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Busy University Student Lands Sweet Scholarship

Young researcher's focus is how increasing numbers of honeybees in New Zealand forests are impacting biodiversity and conservation

With a PhD scholarship in hand, Hamilton student Rachel Nepia is excited to learn about the impact of honeybees on indigenous forest ecosystems.

According to a recent report by Catherine Beard (DOC), the number of honeybee hives on public conservation land has been steadily increasing over the last 20 years. During the last twelve months alone, New Zealand has seen a 60% increase.

However, gaps exist in the current understanding of how honeybees function as part of New Zealand’s forests. Rachel’s research is a three-year project that will hopefully fill some of those gaps. The goal is to clarify a path forward toward more effective management of apiaries on public conservation lands.

Rachel will be taking on one of New Zealand’s National Science Challenges, “New Zealand’s Biological Heritage – Ngā Koiora Tuku Iho.” The objective of this challenge is “To protect and manage New Zealand’s biodiversity, improve our biosecurity, and enhance our resilience to harmful organisms.”

Rachel is the inaugural recipient of the Bruce Clarkson Scholarship, named in recognition of Bruce’s efforts as Interim Director of this Challenge during its early establishment phase.

“New Zealand's native ecosystems are so unique and beautiful,” says Rachel. “Most of the plants and animals you find here can't be found anywhere else in the world. Humans have been here in New Zealand a relatively short period of time, compared with other parts of the world, yet have made a huge impact in terms of extinctions, vegetation loss, and invasion of exotic pest species. Sometimes in restoration ecology it can feel a bit hopeless, like what has been lost can't possibly be recovered. But there are lots of good things happening, and every little bit helps.”

Rachel looks forward to her research. “I love being outside,” she admits. “Being outside just inspires such a sense of wonder. Our ecology team at Waikato went to Great Barrier Island a few years ago to do some field work. There is so much to take in there – mountains, forest, incredible beaches and rock pools. One night on the beach we even stumbled across some bioluminesence in the sand. It was like the world had tipped upside down and the stars had landed on the beach.”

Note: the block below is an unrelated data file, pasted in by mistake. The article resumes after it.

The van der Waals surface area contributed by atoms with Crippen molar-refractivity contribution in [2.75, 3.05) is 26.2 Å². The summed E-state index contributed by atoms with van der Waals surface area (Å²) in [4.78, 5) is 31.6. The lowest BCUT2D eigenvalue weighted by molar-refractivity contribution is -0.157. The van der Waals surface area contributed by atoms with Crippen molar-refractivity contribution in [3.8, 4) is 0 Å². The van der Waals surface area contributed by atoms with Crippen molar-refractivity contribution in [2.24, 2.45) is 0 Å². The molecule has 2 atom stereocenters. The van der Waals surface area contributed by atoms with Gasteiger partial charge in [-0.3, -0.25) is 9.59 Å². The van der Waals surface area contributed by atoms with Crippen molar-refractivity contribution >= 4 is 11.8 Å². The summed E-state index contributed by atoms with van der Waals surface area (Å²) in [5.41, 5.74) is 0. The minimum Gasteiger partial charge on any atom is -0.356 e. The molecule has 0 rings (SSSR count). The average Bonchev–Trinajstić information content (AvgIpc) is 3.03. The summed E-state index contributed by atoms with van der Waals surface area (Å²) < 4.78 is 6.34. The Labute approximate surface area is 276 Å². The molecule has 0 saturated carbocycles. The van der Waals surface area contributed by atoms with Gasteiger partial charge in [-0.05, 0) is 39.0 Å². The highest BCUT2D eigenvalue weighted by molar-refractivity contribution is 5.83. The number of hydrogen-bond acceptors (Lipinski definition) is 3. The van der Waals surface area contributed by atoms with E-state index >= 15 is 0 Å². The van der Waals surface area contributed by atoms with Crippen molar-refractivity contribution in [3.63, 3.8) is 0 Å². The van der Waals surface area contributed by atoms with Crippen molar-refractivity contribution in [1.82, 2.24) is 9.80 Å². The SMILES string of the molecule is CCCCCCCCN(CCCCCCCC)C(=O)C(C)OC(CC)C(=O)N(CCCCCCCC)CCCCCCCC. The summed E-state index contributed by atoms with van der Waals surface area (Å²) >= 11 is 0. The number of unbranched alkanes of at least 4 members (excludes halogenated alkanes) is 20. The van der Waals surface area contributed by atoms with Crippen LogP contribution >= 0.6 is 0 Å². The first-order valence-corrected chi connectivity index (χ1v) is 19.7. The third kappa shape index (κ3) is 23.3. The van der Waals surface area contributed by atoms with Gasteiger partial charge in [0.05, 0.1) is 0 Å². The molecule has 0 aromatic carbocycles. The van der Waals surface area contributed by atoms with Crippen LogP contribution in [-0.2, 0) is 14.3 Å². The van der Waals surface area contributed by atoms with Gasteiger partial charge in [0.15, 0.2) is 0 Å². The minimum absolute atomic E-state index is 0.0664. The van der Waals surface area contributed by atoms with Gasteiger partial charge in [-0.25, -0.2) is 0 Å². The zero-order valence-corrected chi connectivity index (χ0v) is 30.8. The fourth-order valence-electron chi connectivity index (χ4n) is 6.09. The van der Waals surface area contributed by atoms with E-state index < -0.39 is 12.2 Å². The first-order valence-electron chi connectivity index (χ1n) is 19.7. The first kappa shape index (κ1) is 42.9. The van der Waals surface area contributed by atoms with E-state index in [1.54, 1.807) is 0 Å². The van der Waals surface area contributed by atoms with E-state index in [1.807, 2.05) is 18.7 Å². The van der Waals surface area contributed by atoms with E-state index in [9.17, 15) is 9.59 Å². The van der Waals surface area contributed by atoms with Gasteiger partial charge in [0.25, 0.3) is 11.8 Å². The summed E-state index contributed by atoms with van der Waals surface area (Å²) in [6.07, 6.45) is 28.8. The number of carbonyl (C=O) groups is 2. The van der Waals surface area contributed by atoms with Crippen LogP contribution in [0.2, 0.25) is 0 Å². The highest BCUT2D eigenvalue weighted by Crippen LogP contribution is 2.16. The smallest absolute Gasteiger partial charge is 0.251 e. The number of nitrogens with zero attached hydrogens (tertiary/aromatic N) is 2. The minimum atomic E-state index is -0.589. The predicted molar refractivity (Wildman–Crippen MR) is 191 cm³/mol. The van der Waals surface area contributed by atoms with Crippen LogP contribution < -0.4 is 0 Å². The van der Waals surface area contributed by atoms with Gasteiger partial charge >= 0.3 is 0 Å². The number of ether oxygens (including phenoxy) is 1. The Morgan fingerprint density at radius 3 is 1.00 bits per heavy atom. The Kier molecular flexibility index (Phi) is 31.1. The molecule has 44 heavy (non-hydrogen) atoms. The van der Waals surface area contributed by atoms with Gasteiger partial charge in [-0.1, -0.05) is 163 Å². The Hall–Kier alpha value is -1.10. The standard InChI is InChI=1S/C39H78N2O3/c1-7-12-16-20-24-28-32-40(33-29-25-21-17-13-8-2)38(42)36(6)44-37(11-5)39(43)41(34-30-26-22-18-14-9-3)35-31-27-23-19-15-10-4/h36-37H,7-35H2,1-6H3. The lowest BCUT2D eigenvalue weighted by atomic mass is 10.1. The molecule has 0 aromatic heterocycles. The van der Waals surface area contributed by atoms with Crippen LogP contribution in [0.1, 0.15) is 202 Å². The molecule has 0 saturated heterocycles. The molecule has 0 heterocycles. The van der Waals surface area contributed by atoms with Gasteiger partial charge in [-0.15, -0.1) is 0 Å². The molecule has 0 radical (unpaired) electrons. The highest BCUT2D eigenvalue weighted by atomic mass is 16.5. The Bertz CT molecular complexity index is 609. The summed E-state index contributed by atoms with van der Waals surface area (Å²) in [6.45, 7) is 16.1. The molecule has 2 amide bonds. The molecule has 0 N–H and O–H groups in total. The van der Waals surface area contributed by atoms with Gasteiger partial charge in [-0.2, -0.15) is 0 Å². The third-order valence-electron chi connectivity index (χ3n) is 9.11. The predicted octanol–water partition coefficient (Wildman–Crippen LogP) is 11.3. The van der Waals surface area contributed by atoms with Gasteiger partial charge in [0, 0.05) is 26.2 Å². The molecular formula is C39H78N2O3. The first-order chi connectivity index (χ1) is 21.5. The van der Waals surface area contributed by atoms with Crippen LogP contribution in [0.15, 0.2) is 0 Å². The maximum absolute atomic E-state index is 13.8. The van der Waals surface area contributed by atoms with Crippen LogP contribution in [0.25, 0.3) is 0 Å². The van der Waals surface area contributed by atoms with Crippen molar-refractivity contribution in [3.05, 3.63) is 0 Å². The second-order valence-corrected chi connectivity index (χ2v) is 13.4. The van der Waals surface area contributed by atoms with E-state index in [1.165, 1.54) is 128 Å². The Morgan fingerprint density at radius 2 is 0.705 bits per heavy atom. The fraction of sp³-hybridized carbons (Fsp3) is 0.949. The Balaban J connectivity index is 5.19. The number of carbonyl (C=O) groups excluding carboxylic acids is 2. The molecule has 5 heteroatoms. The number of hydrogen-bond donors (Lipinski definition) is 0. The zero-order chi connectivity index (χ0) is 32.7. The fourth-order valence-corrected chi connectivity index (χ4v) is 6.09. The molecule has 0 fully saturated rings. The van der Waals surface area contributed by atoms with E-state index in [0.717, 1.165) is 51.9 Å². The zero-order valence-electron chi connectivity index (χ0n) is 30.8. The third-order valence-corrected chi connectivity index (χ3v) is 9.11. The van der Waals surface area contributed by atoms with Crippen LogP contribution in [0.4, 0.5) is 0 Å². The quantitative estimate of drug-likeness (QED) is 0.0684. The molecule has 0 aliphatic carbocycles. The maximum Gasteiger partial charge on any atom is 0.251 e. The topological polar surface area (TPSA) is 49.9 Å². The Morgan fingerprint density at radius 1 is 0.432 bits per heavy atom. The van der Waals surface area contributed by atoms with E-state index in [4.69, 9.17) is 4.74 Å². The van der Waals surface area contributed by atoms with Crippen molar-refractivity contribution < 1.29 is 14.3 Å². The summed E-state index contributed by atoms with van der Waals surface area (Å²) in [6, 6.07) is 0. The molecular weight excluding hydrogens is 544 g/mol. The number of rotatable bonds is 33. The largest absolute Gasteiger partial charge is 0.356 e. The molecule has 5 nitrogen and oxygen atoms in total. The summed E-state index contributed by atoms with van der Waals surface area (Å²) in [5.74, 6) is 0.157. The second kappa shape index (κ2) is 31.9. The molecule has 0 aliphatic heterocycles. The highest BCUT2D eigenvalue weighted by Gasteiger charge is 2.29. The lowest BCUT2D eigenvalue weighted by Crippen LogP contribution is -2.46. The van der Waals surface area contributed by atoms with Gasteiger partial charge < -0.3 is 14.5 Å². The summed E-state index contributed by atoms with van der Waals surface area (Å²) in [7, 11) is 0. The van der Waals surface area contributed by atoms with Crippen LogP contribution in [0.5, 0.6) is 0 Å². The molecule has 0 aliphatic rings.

Rachel does not mind working with bees, although she doesn’t know any secrets about avoiding stings. She’s been stung “lots of times.” One “memorable incident” took place when she was serving a mission in Orlando, Florida, USA, for The Church of Jesus Christ of Latter-day Saints. “I was biking home from the supermarket . . . I thought my belt was just pinching me or something, but a bee had actually flown up my dress and stung me.” She feels her mission experience “taught me a lot about planning, preparation, and being focused on a purpose - all things that will be essential in my PhD research.”

Rachel completed her BSc and MSc at the University of Waikato specialising in forest ecology. After completing her 18-month mission, she returned to the University of Waikato to take up a position as a Research Assistant in the Environmental Research Institute. After a year and half of experience at the ERI and at Plant and Food Research and as a Research Administrator in the University’s Research Office, Rachel will now undertake her PhD research.

Her supervisory panel includes Professor Bruce Clarkson (University of Waikato), for whom the scholarship is named, as well as David Pattemore (Pollination Scientist, Plant and Food Research), and Catherine Beard (Science Advisor, Ecology, Department of Conservation).

When asked what she would want others to do if she could get everyone to make one small change in favour of preservation, Rachel answers, “I would like for people considering landscaping, or planting in their gardens, to look for native species that reflect the ecological history of the location, instead of going for exotic ornamental species.”

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